Daily Dose Philosophy & Religion

On cooking: or a polemic on over-analysis

Recently I was over at a friends apartment making dinner and I saw what a beautifully well-equipped kitchen she had. It got me thinking, or rather inspired, to take a moment and reflect on my own relationship with cooking. This reflection process got me to:

  1. deplore the lack of culinary skills in my generation,
  2. challenge my own relationship with cooking,
  3. and resolve to make positive changes in the first two.

Okay, so you probably don’t want to hear me wax on philosophically about the poor state of the culinary arts here in America, but I do feel that I have to pay some sort of lip service to it. The decline in the skillset of the average American when it comes to the kitchen has two direct and reinforcing effects. The first is clearly a basic lack of ability in the kitchen. Even simple foods and recipes become out of reach through a very real illiteracy of cooking. The other effect is less obvious while, arguably, more critical to the actual art of cooking and that’s confidence. By not cooking you fail to build your confidence, and soon it becomes all but impossible to attempt something new in the kitchen. This unfortunate fact leads those impacted making the same few meals every single day. This lack of confidence is pervasive and catastrophic to the culinary art. Move over, these two factors clearly reinforce each other such that the individual is left with no options outside the microwave directions.

As for the second point, that’s the one where I really need to redirect my energy and represents the core of this essay. Let me share a bit of a personal anecdote with you, and I promise that I’ll get back to food in just a minute. Around the time of middle school and for the first couple years of high school I became a bit obsessive over my handwriting. While to this day I still have shoddy penmanship, my obsession was not over the legibility rather than the efficiency of it. Whereas most people strive to make their letters and words nice looking, I was aiming for a minimalist style with no wasted ink or pen strokes. Admittedly it was an odd thing to focus on, but it’s what I did and my penmanship suffered for it. It wasn’t until a couple years later that I realized that those extra strokes of the pen which I strived to safe off were actually the bread and butter of legible handwriting.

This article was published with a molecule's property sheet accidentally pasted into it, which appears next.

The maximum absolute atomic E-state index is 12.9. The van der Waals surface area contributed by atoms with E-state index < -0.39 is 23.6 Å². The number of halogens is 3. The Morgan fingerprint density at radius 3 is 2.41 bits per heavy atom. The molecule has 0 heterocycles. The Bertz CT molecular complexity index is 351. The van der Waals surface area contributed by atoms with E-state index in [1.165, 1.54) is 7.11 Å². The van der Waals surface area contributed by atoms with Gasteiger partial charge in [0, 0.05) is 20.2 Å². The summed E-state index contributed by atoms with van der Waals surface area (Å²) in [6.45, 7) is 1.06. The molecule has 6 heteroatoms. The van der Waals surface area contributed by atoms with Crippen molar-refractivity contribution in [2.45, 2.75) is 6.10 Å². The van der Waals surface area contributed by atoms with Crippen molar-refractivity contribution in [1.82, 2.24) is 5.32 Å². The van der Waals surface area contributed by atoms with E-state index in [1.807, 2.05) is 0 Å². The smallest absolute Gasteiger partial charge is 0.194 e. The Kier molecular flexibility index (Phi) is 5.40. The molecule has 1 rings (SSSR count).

What might this have to do with my cooking? Well, unfortunately since coming to college my cooking has followed a pattern strikingly similar to that of my handwriting. Rather than focus on the quality of the food or the finer points of technique, I have been working under the mindset of using a minimal of pans and dishes. This has rarely benefited the food, and it has naturally limited my creativity in the kitchen. Now one difference between these two episodes of minimalism was this question of degree: while in the kitchen I am happy to say that I’m not obsessed with keeping dishes to a minimum, rather it’s just one aspect.

It struck me while cooking in my friend’s apartment that this habit is idiotic for so many reasons. Not only does it inhibit my cooking, but it also represents a lot of wasteful energy gone to something completely void of joy. Cooking is fun, it should be treated as a hobby and not a chore. My habit of condensing my cooking down to virtually nothing resulted in my cooking less, enjoying it less, and getting very little out of it.

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